The Chicxulub Crater
The Chicxulub crater marks the point of contact where a massive asteroid hit the Earth. The asteroid was so large that it wiped out every dinosaur on the planet. The crater stretches 93 miles in diameter and plunges 12 miles into the ground. It is the second-largest asteroid ever to make impact on the Earth. Experts believe that the asteroid hit 66 million years ago.
This crater is very impressive because its peak ring is still intact. Its long-term preservation is very impressive. The only other crater with a peak ring still intact is located on the moon. Since this isn’t a convenient place for scientists to study, they are thankful or the Chicxulub crater.
The crater got its name from the Mexican town nearby that shares the name. Scientists have been studying the crater, and they have managed to go beyond the topical details. The crater sits more than a mile beneath Mexico’s Yucutan Peninsula. Based on the measurements taken by scientists, the asteroid that hit the Earth had to be up to 50-miles wide. As mentioned earlier, the diameter of the crater is 93 miles, which is just 1.6 miles shorter than the drive between New York City to Philadelphia.
Calculating the Strength
While studying the crater, the experts wanted to know the strength that the rock hit the Earth. They estimate that the asteroid or comet has 21 to 291 billion times as much energy as the atomic bomb that was dropped on Hiroshima during World War II. Even the strongest human-made explosive, the Soviet Union’s Tsar Bomba, couldn’t come close to the power from this asteroid.
The Second Deepest
This crater goes 18.6 miles into the ground. This is a very deep hole. It is the second-largest impact on Earth, just behind the crater near Vredefort in South Africa. Unlike the South African crater, the Chicxulub has a peak ring intact. This tells the experts that the impact site has no single central peak. Scientists say that it is “ground zero of the Cretaceous extinction event.”
No Rush To Dig
Scientists haven’t really been rushing to study the crater since it has been sitting there for 66 million years. Over the years, the crater has been filled with water and rock. Today, over a half-mile of sedentary rock covers the crater.
Discovering the Crater
Even though the crater had been there for 66 million years, it wasn’t discovered until 1978. Two geophysicists, Glen Penfield and Antonio Camargo, stumbled upon the crater. They weren’t even looking for it. They stumbled upon it while searching for petroleum. The two men went up in a plane to compete for a magnetic survey that mapped any potential drilling locations beneath the Gulf of Mexico. They were going through the data collected when Glen noticed something strange. There was a 40-foot-wide underwater arc with amazing symmetry. When the men saw this, they decided to dig a bit deeper. This was when Glen and Antonio discovered that the two arcs made a circle.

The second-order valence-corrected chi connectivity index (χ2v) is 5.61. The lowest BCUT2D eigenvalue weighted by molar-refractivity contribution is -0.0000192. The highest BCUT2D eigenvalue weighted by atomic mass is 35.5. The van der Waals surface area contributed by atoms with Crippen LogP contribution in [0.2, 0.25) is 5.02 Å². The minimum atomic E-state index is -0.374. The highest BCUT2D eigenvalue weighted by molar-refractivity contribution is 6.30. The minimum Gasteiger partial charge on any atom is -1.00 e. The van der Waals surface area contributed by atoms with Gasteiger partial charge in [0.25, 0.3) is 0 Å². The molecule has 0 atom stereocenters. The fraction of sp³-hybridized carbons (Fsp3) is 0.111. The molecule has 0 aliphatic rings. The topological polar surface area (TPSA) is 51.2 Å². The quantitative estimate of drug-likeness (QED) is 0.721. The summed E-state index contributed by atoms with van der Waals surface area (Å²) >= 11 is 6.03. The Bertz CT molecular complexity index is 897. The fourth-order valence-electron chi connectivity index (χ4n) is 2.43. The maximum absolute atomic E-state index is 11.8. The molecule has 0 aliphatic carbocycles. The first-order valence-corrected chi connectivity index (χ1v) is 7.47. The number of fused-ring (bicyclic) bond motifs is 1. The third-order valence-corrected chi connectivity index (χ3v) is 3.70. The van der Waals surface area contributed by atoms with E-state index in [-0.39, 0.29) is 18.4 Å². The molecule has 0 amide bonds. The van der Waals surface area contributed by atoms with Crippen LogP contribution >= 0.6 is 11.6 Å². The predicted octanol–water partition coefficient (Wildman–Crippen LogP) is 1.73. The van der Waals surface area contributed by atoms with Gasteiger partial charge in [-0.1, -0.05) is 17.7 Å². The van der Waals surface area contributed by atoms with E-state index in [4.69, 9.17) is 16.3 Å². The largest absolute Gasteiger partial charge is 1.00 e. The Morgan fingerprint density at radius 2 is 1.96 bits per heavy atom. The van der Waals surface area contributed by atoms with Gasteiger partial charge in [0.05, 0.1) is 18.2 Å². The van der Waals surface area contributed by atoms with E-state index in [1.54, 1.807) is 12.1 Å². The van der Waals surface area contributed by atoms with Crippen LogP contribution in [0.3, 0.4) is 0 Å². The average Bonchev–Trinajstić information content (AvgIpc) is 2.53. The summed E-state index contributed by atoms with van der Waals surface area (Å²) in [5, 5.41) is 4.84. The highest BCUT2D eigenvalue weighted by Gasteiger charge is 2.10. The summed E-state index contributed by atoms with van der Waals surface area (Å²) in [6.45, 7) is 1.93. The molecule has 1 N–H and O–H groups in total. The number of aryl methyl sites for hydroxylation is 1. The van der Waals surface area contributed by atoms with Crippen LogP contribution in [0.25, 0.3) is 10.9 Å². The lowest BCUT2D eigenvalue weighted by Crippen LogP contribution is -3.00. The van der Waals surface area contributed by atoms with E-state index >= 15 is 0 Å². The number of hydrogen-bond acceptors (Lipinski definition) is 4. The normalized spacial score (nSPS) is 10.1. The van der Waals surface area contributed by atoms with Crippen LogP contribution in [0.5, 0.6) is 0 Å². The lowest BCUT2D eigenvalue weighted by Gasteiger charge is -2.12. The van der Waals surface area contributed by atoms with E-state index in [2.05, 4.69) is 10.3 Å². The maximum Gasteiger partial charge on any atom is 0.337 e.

Glen knew right away that they had found something amazing. He believed that he had pinpointed a cataclysmic event in the planet’s history. Glen and Antonio got permission from the Petroleos Mexicanos to present their findings at the 1981 Society of Exploration Geophysicists conference. Oddly, their revelation didn’t go over the way that they thought. Since their find didn’t garner too much attention, Glen decided to give up his research on the crater. He did publish the data that he collected, and other scientists have had similar findings over the years.
Alan R. Hildebrand and William V. Boynton
In 1981, a graduate student from the University of Arizona, Alan R. Hilderbrand, was working with his adviser, William V. Boynton, to publish their own Earth-impact theory. They needed a crater to collaborate their hypothesis, and they had plenty of evidence with the crater studied by Glen. They even learned more than Glen did.
An Ancient Volcano
Experts Drilled Into The Crater That Killed the Dinosaurs And Made An Incredible Discovery. Drilling took place at the crater site because it was believed that there was once an ancient volcano in the area, that was destroyed when the asteroid hit. When Glen and Antonio drilled at the site, they discovered proof of a volcanic eruption. While everyone has their own theories, there is one thing that everyone agrees with. The crater is responsible for killing all non-flying dinosaurs on the planet. After more drilling, experts discovered that the impact of the crater pushed sediment from miles beneath the surface up to the top. The rocks also gave the experts an idea of what the world looked like post-impact. The rocks made the experts believe that when the asteroid hit the earth, it created a hole, and a tsunami formed. Between the rock hurling in the air, the tsunami causing floods, and the heat from the initial impact, everything was gone.